Mainstream political theories that rely on the ideal or the logic of non-contradiction as a criterion of knowledge fail to acknowledge the paradoxical nature of the subject, modern politics, and of life. I argue that an over reliance on a logic of non-contradiction leads to an impractical conception of politics over-burdened by the ideal of 'reasonableness' and 'rationality'. This project examines the justification of founding principles and argues that whatever form they take - whether they are based on Aristotlean, Hegelian or Habermasian principles - they are ultimately in an antinomy. I demonstrate how embracing the antinomy characteristic of first principles can contribute towards an agonist conception of politics, and contribute constructively to discussions of pressing global issues such as inequality, environmental degradation and the problem of dwindling natural resources, in a more productive way.
Project 2: Political Identification, Representation and Populism
GULSHAN KHAN, 2019. Contradictions and Paradoxes: rereading Habermas’ charge of ‘performative contradiction’ in light of Derrida’s account of the paradoxes of philosophical grounding Constellations.. (In Press.)
GULSHAN KHAN, 2019. From Domination to Emancipation and Freedom: Reading Ernesto Laclau’s Post-Marxism in Conjunction with Philip Pettit’s Neo-republicanism Global Discourse: An Interdisciplinary Journal of Current Affairs and Applied Contemporary Thought. (In Press.)
KHAN, G., 2015. Habermas and the Crisis of the European Union. In: KYRIAKOS N. DEMETRIOU, ed., European Union in Crisis: Explorations in Representation and Democratic Legitimacy Springer International Publication.
I'm interested in supervising students who want to work in the following areas:
Concept development (re-signifying and developing existing concepts such as domination, freedom and control)
Continental political theory/post-structuralism
Contemporary democratic theory
I have supervised 7 PhD students as either first supervisor or co-supervisor to completion. I have acted as an external and internal examiner on several occasions. I have worked with students who been successful in securing ESRC DTP scholarships and an M4C scholarship.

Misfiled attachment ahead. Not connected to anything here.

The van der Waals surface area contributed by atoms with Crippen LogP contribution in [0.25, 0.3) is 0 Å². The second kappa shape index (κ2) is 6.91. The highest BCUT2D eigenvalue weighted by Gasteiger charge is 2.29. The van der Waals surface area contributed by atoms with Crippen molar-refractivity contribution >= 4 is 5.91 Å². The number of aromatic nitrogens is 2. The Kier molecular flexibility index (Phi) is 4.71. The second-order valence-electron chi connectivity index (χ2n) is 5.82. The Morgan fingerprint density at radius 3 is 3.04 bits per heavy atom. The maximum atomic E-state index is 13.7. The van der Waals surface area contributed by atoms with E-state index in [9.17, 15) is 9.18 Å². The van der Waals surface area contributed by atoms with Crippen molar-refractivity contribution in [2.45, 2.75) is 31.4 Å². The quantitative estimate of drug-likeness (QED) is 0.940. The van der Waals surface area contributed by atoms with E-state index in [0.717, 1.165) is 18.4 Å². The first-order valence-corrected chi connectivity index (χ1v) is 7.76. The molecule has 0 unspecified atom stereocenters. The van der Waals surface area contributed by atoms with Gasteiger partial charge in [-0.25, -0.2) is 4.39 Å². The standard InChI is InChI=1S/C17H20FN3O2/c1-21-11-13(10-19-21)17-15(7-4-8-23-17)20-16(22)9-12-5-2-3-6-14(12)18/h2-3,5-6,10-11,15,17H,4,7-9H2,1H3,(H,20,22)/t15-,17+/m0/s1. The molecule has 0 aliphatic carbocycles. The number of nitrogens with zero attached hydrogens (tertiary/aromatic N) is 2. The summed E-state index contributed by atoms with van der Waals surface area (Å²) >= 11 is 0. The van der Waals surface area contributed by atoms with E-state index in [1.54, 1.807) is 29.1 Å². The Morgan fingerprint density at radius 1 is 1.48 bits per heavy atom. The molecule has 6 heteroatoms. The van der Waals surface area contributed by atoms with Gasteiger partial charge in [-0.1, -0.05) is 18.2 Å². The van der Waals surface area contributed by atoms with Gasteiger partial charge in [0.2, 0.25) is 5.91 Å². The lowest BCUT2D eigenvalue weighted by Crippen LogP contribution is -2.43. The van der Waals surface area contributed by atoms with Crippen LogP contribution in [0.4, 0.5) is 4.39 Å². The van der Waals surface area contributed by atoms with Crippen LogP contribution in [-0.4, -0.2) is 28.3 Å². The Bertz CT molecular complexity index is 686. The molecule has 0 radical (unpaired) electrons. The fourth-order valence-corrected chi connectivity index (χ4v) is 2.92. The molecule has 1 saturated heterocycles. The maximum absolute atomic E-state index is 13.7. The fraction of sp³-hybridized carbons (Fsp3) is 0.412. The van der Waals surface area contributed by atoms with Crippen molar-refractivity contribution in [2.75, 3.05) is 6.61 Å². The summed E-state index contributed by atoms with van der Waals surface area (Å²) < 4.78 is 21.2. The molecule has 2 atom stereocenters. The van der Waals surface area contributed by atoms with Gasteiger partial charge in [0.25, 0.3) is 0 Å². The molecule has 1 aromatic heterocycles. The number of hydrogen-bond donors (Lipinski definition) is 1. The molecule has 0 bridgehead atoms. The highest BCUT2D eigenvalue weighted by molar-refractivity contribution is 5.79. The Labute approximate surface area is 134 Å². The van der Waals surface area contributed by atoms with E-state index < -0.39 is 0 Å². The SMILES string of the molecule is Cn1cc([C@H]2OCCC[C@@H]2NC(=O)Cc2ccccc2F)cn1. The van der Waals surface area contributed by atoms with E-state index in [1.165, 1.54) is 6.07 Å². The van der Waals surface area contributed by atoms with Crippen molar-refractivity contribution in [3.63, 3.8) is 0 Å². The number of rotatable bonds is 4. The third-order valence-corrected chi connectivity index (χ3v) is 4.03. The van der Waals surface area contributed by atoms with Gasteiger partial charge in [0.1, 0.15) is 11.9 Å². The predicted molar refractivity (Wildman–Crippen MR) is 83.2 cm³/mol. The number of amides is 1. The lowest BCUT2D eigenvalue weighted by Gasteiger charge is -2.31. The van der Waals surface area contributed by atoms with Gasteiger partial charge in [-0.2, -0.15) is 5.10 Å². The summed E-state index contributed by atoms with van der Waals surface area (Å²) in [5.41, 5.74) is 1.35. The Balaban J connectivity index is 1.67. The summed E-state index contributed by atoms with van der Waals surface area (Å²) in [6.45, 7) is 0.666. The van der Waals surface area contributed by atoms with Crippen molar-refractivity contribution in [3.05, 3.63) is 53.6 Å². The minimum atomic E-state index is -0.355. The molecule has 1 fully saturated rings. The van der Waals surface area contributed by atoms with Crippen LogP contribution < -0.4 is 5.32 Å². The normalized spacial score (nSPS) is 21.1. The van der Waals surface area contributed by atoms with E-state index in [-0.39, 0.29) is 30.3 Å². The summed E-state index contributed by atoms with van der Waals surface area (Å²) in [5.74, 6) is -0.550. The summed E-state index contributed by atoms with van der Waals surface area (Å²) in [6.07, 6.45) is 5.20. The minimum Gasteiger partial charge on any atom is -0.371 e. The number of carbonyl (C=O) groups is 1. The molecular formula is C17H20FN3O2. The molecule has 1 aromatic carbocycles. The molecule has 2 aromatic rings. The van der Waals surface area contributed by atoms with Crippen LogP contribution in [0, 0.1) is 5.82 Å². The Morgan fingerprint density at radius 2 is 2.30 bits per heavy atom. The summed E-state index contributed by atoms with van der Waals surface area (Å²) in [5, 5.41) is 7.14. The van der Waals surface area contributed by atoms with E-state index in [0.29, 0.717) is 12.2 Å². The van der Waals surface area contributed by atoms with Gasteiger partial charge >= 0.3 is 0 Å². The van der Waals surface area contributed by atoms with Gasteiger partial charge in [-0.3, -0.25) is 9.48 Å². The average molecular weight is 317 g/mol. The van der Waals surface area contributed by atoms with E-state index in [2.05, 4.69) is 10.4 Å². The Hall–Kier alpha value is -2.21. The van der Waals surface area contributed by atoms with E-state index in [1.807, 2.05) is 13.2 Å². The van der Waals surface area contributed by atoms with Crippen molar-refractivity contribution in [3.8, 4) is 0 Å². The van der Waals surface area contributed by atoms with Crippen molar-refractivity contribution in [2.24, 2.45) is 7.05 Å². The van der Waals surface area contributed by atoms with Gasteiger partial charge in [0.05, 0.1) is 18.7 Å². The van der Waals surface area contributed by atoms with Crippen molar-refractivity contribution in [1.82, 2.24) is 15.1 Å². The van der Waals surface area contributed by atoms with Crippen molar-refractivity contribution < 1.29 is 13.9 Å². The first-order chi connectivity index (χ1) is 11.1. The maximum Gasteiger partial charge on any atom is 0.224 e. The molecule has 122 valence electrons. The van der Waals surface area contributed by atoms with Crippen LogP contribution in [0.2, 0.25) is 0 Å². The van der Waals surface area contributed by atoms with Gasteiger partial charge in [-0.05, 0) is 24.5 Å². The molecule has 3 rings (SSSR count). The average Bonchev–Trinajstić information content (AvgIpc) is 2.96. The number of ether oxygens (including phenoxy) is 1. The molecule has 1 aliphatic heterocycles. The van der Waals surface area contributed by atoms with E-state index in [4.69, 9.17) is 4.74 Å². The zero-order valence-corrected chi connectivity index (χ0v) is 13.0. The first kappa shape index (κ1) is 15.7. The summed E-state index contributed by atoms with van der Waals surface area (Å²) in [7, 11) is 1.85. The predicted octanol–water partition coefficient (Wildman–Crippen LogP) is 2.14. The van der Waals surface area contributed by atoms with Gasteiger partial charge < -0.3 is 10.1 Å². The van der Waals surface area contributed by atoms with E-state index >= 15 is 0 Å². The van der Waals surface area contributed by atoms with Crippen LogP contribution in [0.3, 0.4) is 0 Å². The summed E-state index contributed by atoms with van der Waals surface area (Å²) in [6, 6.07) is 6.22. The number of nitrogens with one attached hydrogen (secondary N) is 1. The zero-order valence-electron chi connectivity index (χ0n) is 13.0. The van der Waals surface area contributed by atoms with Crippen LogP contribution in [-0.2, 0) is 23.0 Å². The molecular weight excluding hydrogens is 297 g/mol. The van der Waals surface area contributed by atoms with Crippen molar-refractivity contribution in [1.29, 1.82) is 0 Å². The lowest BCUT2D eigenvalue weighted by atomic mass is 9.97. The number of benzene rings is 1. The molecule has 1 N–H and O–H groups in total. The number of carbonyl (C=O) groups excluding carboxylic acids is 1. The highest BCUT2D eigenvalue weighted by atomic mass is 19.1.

Education is a transformative and life changing process that opens new ways of seeing, thinking, and doing. Through an engagement with the Arts, Gulshan's approach has been to create a trusting, supportive, enjoyable, participatory and inclusive learning environment to facilitate new possibilities as well to foster wider opportunities for both students, staff and herself.
Gulshan teaches political theory at all levels. She has convened large modules at levels one and two. She is currently convening and teaching her popular specialist level three module entitled Populism, Elites and Democracy. For this module she developed a creative form of assessment (critical and scholarly Factsheet) and opportunities for student to deliver lecture presentations to enable students to showcase a wider variety of skills that also provides them with an opportunity to take on the role of knowledge creators.
POLI3117 Populism, Elites and Democracy (Level III)
Talis Reading List - https://rl.talis.com/3/notts/lists/15A59B42-A3AA-3AA6-EB4A-4DFEFB459498.html?lang=en
Gulshan has been nominated for several teaching prizes and won three teaching awards: the Dearing Award, the Political Studies Association's Sir Bernard Crick Prize for Best New Entrant, Political Studies Association UK and the Best New Lecturer's award in the School of Politics and International Relations.
Gulshan has undergone professional/formal teacher training at The Institute for Education, University of London, where she successfully completed a yearlong full-time teaching qualification in post-compulsory education (P.G.C.E.) in Politics and Sociology.
Agonism, non-domination and dependency
I am interested in exploring the differences between the republican ideal of liberty as non-domination and the notion of dependency by exploring their respective implications for modern politics. This project examines the notions of enslavement and/or domination in the work of Aristotle, Marx, Machiavelli, Nietzsche and Foucault. Drawing upon Connolly's ethos of critical engagement, I seek to outline an agonistic conception of dependency and identify potential institutional structures to aid this conception.